• Any other repayment (private health insurers, equipment providers, legal costs, etc) will not be taken into account.

3.    Subtract amount that reflects the value of any preclusion under Centrelink or other relevant benefit;

  • If no preclusion period has arisen and the participant made a claim for loss of income, then 50% of compensation is subtracted.
  • In rare cases where Centrelink has used a different amount, that amount will be used.
  • It is unclear how this will apply if the Centrelink preclusion period has already expired at the time of settlement.

4.    Calculate the amount that the NDIS would have paid had the person been a participant from the time of the compensable event. If the remainder is greater than this amount, replace the remainder with that figure (that is, the lesser figure);

  • The value of the hypothetical NDIS supports will obviously be very difficult for participants and their legal representatives to work out.

5.    Subtract cost of past supports paid by participant;

  • The value of past gratuitous attendant care will not be taken into account.
  • The value of past commercial care will not be taken into account if it was for care that the family could otherwise reasonably have been expected to provide.

6.    Subtract any amounts repayable to NDIS for past support; and

7.    Subtract value of any reduction in previous plans due to compensation being received.

The remainder is the CRA. It will be re-calculated each year.

Applying the CRA

The CRA will be amortised over a period no longer than the remainder of the participant’s expected lifetime. In other words, the remainder is divided by the number of years of life expectancy. The NDIS-funded care and support package will be reduced by that amount each year.

The total value of the participant’s plan will still be calculated without reference to the CRA. However, the NDIS will provide funding only up to the point where the yearly CRA applies, and the participant will be expected to fund the remainder of the plan. Experience suggests that if the participant does not fund the remainder of the plan, they risk losing approval for those supports in the next plan on the basis that they were not required. The result will be that the new plan will be smaller but the CRA will still apply.

The NDIA actuaries assess life expectancy using the Australian Life tables and the ‘Care and Needs Scale’. 

Because of uncertainty around a number of steps in the calculation process and the NDIA-assessed life expectancy, it will be extremely difficult for participants and their legal representatives to accurately calculate the CRA themselves. Instead, advice should be sought from the NDIA.


The definition of compensation in the Act excludes lump sums paid from insurance policies.


If the participant has agreed to give up compensation for care and support, the NDIA is still entitled to calculate a hypothetical CRA and reduce funding in the normal way. This is presumably designed to prevent people giving up those rights in order to protect their NDIS entitlements.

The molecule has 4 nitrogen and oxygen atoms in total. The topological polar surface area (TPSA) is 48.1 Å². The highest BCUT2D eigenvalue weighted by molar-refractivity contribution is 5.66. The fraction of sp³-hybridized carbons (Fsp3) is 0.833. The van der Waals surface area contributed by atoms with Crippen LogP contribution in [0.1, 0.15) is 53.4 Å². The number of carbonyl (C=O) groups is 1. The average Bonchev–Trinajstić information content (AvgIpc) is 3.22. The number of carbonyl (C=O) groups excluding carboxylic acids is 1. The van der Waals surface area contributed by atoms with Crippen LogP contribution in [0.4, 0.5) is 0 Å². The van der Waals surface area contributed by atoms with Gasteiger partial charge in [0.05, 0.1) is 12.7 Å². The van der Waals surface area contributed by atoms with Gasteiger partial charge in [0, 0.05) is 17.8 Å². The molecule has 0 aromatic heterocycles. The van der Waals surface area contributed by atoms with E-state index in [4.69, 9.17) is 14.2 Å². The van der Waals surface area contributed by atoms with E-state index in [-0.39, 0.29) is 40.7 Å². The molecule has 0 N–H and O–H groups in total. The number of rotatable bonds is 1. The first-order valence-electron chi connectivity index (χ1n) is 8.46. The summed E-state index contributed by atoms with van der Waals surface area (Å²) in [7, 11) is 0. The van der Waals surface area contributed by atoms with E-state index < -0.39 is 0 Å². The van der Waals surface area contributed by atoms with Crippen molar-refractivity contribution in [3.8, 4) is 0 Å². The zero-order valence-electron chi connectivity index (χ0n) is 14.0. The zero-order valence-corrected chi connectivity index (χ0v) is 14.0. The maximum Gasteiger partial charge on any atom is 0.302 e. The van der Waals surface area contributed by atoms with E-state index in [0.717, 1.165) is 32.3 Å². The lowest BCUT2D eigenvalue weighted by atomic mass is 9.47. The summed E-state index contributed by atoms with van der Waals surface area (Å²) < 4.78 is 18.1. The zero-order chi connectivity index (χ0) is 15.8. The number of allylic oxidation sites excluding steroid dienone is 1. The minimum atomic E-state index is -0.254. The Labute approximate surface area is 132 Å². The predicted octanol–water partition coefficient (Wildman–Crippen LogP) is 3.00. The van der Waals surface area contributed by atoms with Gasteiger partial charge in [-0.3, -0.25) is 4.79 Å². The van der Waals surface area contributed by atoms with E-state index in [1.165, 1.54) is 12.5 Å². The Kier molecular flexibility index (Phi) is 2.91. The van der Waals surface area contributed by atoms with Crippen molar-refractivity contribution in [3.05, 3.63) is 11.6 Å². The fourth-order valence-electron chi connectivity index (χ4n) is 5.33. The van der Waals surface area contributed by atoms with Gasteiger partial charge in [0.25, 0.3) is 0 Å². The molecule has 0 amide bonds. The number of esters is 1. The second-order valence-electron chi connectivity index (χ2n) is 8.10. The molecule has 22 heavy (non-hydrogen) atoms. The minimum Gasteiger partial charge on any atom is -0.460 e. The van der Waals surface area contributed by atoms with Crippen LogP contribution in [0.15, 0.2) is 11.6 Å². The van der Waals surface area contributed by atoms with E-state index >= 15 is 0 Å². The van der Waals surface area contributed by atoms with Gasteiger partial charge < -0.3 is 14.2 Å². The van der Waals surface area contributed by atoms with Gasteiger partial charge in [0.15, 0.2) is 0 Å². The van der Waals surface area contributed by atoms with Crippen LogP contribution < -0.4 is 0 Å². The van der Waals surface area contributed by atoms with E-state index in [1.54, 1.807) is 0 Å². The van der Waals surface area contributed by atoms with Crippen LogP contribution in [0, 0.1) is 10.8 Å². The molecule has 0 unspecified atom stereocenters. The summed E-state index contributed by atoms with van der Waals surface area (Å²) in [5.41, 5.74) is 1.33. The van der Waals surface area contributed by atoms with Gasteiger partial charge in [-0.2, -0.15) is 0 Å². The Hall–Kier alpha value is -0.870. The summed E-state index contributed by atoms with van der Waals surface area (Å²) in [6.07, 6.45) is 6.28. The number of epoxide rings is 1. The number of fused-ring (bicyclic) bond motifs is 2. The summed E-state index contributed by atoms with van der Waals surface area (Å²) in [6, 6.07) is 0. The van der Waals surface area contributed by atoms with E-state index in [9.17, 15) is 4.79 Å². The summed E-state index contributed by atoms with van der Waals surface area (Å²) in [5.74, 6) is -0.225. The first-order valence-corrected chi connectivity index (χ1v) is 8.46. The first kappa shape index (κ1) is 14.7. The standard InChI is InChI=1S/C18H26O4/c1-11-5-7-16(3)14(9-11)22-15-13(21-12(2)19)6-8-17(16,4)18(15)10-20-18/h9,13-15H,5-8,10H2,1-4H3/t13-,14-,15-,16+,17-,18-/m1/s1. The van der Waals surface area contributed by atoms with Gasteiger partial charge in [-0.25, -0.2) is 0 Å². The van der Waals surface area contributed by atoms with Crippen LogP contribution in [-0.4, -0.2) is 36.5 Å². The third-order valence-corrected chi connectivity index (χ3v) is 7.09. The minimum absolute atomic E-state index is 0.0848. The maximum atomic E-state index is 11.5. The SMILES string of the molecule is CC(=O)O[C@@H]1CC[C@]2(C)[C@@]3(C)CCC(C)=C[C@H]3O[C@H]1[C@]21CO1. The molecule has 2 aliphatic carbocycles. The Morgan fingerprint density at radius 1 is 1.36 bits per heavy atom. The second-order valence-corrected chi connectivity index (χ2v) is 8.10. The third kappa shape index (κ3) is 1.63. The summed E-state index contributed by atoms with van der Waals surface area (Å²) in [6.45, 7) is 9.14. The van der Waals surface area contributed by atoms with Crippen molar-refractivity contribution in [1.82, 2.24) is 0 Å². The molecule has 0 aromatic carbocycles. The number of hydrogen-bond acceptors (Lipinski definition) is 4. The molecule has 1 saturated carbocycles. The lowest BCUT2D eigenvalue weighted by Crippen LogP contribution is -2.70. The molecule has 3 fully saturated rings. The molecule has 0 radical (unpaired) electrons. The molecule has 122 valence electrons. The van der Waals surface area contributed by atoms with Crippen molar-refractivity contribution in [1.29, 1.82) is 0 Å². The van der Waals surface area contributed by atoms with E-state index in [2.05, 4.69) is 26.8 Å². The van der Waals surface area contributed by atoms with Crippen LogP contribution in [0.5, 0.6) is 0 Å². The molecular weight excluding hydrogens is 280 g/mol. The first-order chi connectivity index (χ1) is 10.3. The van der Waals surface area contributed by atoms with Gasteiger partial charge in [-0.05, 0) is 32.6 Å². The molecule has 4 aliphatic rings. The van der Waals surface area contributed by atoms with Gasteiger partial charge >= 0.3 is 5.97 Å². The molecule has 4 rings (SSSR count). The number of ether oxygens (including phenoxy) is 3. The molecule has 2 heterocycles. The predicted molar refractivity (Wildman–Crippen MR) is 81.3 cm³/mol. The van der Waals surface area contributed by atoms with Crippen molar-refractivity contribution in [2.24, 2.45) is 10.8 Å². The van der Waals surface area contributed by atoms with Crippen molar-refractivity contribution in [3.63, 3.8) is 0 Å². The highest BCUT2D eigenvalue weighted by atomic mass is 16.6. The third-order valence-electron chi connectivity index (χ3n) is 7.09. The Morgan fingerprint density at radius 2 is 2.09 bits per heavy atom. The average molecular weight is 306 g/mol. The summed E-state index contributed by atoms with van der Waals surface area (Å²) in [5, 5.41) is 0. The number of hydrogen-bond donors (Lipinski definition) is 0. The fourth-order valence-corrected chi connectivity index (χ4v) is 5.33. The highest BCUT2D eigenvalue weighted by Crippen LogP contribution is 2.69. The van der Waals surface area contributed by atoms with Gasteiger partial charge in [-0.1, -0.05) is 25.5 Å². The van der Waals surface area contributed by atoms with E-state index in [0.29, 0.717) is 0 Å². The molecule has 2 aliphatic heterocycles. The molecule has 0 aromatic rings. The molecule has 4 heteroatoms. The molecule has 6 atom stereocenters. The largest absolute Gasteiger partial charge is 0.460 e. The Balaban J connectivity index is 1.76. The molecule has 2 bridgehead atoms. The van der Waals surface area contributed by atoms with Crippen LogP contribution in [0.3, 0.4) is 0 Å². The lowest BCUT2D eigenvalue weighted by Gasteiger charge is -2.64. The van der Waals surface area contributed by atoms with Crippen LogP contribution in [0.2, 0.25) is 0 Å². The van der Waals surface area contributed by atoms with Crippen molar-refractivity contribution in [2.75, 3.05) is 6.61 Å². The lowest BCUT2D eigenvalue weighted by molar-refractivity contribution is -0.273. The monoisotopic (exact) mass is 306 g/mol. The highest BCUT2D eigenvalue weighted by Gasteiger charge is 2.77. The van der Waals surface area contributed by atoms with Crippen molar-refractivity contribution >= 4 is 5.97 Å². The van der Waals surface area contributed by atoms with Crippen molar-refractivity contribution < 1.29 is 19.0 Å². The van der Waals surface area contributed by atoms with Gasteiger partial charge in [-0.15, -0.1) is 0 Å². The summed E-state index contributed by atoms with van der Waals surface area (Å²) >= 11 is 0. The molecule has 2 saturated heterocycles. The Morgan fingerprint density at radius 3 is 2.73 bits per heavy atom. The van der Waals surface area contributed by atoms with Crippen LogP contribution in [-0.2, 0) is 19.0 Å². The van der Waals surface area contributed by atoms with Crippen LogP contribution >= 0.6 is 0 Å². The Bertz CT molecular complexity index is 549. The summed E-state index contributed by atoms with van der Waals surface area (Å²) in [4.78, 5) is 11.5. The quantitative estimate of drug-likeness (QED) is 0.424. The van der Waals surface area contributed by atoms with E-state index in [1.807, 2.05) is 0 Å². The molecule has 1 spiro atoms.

The NDIA can direct a participant or prospective participant to take action to claim compensation for personal injury if the NDIA believes that the person has an entitlement and has not taken reasonable action to make a claim. However, the NDIA can do so only if it believes that the person has ‘reasonable prospects’ of success.

If someone fails to comply with the direction from the NDIA, their NDIS funding can be suspended. The NDIA also has the power to take over existing claims or pursue new claims on behalf of participants. If this power is used, the NDIA becomes liable for all legal costs.


Under s3.10 of the Rules, the CEO can agree to waive or reduce the repayment or CRA due to the ‘special circumstances’ of the case. There is no guidance on what might constitute special circumstances but the NDIA has indicated that this will generally be limited to hardship.


Where the compensation received by a participant has been reduced because of contributory negligence, the CRA is reduced by the same proportion as applied in reducing the size of the award.


1800 800 110


National Disability Insurance Agency
GPO Box 700
Canberra ACT 2601


Tom Ballantyne is a Principal in Maurice Blackburn’s medical negligence department. He is a Law Institute of Victoria Personal Injury Accredited Specialist, is listed in the prestigious Doyle’s guide, and is the Victorian President of the Australian Lawyers Alliance. He is also responsible for preparing Maurice Blackburn and its clients for the NDIS and has presented on this topic at the ALA National Conference and health, disability and community groups around the country.

The views and opinions expressed in these articles are the authors' and do not necessarily represent the views and opinions of the Australian Lawyers Alliance (ALA).

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Tags: Compensation Disability NDIS Insurance NDIA